Go To Cool Off, Stay For The Theater
In the flea-infested, plumbing-challenged, air conditioner-less Fullerton hovel that this glorified typist hangs his hat, it's hot. Krakatoa East of Java hot. Head of a thousand suns hot. Just plain fucking hot.
So, at some point this summer, I'm sure I'll point my camel's snout south to Laguna Beach. Even the traffic congestion and sense of inferiority at looking at far more toned and beautiful bodies is worth the more temperate clime.
There's even some cultural stuff to do while down there--and we ain't talking Pageant of the Masters.
The Laguna Playhouse, the stately old bird that first brandished her feathers in 1922, has, like all major regional theaters in America, weathered a shitstorm of economic turbulence the past two years. But though it has fewer productions and shorter runs, these days, it's still doing what it does best: presenting high-quality theatrical fare with professional actors and top-notch production values.
Premium Level Seating: Dierks Bentley What The Hell World Tour 2017
TicketsThu., Aug. 24, 7:00pm
Slow Season, the Streetwalkin Cheetahs, the Freeks, Albatross Overdrive
TicketsThu., Aug. 24, 9:00pm
TicketsThu., Aug. 24, 9:00pm
TicketsFri., Aug. 25, 6:30pm
The playhouse's summer fare isn't the most cerebral in terms of literary merit, but both productions on tap sound like fun.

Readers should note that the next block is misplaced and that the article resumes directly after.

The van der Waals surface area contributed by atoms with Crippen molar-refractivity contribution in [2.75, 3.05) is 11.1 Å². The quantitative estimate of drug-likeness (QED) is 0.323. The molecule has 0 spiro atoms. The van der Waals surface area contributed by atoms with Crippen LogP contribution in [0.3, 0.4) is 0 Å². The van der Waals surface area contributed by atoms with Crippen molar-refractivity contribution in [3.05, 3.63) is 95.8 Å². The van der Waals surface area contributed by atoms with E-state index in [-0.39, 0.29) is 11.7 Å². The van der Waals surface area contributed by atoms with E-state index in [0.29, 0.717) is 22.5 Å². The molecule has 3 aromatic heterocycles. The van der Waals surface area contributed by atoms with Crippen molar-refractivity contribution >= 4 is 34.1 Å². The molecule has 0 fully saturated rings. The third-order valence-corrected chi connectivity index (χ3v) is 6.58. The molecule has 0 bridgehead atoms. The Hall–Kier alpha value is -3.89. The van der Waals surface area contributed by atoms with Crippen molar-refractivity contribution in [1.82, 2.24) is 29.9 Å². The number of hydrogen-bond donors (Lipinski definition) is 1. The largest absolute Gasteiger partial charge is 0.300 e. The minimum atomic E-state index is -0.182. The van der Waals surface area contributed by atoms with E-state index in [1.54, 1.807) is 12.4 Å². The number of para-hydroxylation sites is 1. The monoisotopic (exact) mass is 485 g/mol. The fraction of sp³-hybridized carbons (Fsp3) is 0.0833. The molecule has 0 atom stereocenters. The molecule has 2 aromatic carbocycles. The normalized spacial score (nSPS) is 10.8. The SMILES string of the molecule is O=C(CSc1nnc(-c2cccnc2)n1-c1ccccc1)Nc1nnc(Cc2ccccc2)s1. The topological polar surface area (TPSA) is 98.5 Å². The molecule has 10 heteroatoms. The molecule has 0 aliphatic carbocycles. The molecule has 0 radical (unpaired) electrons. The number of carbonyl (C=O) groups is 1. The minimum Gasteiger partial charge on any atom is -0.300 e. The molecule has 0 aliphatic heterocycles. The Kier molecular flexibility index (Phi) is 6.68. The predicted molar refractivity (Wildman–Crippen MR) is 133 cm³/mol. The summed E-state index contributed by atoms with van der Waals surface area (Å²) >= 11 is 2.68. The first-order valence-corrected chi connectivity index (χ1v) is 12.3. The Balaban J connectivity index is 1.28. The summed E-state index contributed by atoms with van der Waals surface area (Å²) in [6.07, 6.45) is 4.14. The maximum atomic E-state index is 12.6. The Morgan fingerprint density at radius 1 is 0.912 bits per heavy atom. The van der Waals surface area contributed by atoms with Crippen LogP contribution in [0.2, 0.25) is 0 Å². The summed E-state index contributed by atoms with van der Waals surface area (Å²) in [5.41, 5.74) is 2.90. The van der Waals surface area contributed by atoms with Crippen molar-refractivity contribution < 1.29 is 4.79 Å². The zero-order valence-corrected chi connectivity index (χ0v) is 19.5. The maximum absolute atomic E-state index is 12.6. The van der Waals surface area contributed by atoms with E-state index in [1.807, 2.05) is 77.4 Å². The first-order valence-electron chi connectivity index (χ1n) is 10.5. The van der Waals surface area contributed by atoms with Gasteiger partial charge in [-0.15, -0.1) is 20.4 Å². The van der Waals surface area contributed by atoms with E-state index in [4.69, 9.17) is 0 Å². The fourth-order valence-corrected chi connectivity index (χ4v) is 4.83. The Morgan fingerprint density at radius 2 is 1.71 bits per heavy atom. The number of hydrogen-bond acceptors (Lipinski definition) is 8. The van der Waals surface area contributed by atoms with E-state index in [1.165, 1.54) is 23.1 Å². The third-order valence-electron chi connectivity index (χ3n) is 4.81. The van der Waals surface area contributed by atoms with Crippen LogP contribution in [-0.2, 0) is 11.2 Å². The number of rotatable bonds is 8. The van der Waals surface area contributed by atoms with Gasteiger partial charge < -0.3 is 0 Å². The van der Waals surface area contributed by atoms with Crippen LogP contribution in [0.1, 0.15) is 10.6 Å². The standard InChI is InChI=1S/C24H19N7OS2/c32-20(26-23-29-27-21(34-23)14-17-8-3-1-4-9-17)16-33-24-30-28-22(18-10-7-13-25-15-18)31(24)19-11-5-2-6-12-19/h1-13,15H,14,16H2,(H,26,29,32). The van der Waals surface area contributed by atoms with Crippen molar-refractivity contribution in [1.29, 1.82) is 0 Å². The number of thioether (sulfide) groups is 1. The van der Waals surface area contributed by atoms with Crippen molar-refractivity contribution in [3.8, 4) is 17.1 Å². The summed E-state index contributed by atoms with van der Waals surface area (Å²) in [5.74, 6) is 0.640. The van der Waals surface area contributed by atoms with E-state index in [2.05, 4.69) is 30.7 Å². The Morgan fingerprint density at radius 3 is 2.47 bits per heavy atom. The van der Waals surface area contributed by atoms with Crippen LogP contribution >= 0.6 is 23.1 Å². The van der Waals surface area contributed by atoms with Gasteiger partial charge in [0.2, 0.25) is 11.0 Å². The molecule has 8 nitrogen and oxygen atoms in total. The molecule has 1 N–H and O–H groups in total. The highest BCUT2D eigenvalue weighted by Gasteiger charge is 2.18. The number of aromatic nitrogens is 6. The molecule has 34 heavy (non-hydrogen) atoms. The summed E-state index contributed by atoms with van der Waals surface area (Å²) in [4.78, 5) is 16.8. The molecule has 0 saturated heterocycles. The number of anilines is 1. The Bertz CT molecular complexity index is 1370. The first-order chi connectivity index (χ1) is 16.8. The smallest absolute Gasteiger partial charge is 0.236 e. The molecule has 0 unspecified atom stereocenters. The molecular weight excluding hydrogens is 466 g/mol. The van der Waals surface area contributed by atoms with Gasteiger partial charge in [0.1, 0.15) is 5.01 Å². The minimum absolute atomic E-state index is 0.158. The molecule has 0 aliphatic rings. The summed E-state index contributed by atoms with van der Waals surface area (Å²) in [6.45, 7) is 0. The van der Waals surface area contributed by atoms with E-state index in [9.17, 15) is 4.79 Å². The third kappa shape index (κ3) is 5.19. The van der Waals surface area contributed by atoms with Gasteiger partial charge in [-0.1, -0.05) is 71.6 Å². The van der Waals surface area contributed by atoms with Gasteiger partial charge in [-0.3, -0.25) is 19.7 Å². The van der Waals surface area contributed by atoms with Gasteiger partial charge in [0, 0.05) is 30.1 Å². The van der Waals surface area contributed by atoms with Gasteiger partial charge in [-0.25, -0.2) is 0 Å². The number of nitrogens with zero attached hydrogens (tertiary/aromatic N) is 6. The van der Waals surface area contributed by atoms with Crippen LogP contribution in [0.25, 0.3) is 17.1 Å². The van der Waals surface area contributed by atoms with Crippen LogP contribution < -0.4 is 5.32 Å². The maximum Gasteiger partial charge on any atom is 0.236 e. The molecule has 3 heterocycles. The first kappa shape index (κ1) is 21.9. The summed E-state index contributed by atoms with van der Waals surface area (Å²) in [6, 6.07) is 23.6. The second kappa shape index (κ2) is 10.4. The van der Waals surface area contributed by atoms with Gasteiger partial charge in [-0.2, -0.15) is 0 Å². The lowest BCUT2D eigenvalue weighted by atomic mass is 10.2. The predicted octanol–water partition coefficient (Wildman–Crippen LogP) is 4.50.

The first, which opened July 11, is the Orange County premiere of Roger Bean's Life Could be a Dream, a sequel of sorts to Bean's phenomenally successful off-Broadway musical, The Marvelous Wondrettes. In that play, an all-girl singing group is asked to play the 1958 Springfield High School Prom, after the original band, the Crooning Crabcakes, is banned from the prom.
Life Could be a Dream is a doo-wop musical about the aforementioned Crabcakes, who get a chance to revive their careers by entering a radio contest. Again, it ain't George Bernard Shaw, but if you're a fan of 1960-era oldies like Runaround Sue, Sh-Boom, The Great Pretender and Duke of Earl, this cup of tea may not taste like hemlock.
The other show has a bit more of a bite: the latest installment of the wildly popular Late Night Catechism series: 'Til Death Do Us Part: Late Night Catechism 3. Maripat Donovan's "one-nun" show has played 17 years in Chicago and is also currently running if five other states (obviously there is one more actress performing the role)
More stand-up than a real play, it's an interactive comedy deal where our good sister teaches catechism with tongue firmly in cheek. 'Til Death Do Us Part focuses on marriage and relationships.
Elsewhere, 3D Theatrical's production of Hello Dolly is generating a cool buzz (if you haven't noticed by now, this week's blog is about plays that are anything but serious and important). This is a young, fiery enthusiastic company who have made an enormous splash in their first few productions. This one features the illustrious scenic design talents of one John Iacovelli, a noted film, TV and theatrical designer who has worked extensively with South Coast Repertory and other theaters across this fair land of ours.
Life Could be a Dream, Laguna Playhouse, 606 Laguna Canyon Road, (949) 497-ARTS. Tues.-Fri., 7:30 p.m; Sat., 2 & 7:30 p.m.; Sun., 2 p.m. Thru Aug. 29. $40-$70, students $15-$20.
Late Night Catechism 3: Laguna Playhouse, 606 Laguna Canyon Road, (94) 497-ARTS. Sun.-Mon., 8 p.m; $35-$55.
Hello Dolly, OC Pavilion, 801 N. Main St., Santa Ana, (714) 550-0880. Thurs.-Fri., 8 p.m.; Sat., 2 & 8 p.m.; Sun., 2 p.m. Thru Aug. 1. $15-$45.
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